If you decide that your ideas/project fit the philosophy of the ERC and your CV/profile is competitive, here is some advice for writing your grant:
  • Take your time to develop your ideas and write your project. As an example, I spent over five months working in each of the projects I submitted to the ERC, and much more time developing the ideas presented there (indeed I developed some of them several years after initially thinking about them).
  • Prepare your budget accordingly to the needs of the project and do not inflate it. The ERC will not fund the typical projects that can be funded by national funding agencies, so do not make the mistake of taking a "normal" project and increase its budget by adding, for instance, PhD students, technicians and postdocs and/or analyses that are not fully justified.
  • Have your project revised by several colleagues before submitting it and use the review services provided by your university, research center or country (many countries have national services that help applicants to prepare their proposals, and many universities also offer this service). ERCs National Contact Points at each country can also help with the preparation of proposals, so do not hesitate to contact them at the beginning of the writing to be aware of all opportunities for help.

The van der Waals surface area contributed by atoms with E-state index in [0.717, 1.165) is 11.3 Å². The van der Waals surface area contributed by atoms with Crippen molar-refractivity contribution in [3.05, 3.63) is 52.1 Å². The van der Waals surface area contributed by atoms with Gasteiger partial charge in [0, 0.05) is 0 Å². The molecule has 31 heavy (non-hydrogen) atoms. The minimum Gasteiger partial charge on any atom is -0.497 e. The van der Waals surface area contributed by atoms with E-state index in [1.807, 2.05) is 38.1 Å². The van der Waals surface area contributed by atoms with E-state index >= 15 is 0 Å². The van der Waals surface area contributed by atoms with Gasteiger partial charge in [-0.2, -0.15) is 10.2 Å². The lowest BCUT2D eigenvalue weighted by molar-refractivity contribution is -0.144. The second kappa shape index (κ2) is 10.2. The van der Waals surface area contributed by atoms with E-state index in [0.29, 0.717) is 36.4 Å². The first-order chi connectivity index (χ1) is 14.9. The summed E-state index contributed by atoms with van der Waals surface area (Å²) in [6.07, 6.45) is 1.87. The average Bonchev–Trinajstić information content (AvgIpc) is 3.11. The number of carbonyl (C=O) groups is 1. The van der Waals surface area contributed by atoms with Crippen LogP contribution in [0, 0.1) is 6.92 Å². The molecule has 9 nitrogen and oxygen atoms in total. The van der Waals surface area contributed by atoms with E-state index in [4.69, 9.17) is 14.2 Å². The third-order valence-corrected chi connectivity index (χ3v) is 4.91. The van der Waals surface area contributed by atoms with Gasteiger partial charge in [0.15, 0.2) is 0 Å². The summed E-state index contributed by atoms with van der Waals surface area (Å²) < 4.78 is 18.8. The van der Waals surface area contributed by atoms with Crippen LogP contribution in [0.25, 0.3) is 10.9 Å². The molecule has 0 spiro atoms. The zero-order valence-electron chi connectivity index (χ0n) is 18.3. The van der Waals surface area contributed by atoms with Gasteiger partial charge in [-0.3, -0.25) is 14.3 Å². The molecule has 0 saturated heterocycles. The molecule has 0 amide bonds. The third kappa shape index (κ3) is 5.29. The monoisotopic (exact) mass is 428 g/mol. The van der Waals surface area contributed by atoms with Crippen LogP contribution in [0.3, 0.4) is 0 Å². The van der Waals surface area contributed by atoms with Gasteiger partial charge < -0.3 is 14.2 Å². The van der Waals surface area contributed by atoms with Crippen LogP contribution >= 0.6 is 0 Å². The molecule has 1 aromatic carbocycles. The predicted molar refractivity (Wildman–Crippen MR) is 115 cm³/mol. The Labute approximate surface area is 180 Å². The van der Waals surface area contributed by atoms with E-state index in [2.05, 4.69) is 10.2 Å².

• Space is precious in ERC proposals, so be as concise as possible and do not include any non-essential text. Use also graphical information (diagrams, preliminary data, pictures) as much as space allows it, as it substantially helps to make the proposal more attractive and easier to read by reviewers and panel members. Importantly, do not write a “thick” proposal packed with text and without any space separation, as it will be more difficult to read.
  • Do not be obsessed about including the typical Working Packages that can be found in most EU proposals. Do not include them if they do not help to organize/clarify your project (as an example I did not include WPs in any of my ERC proposals), but of course use them otherwise.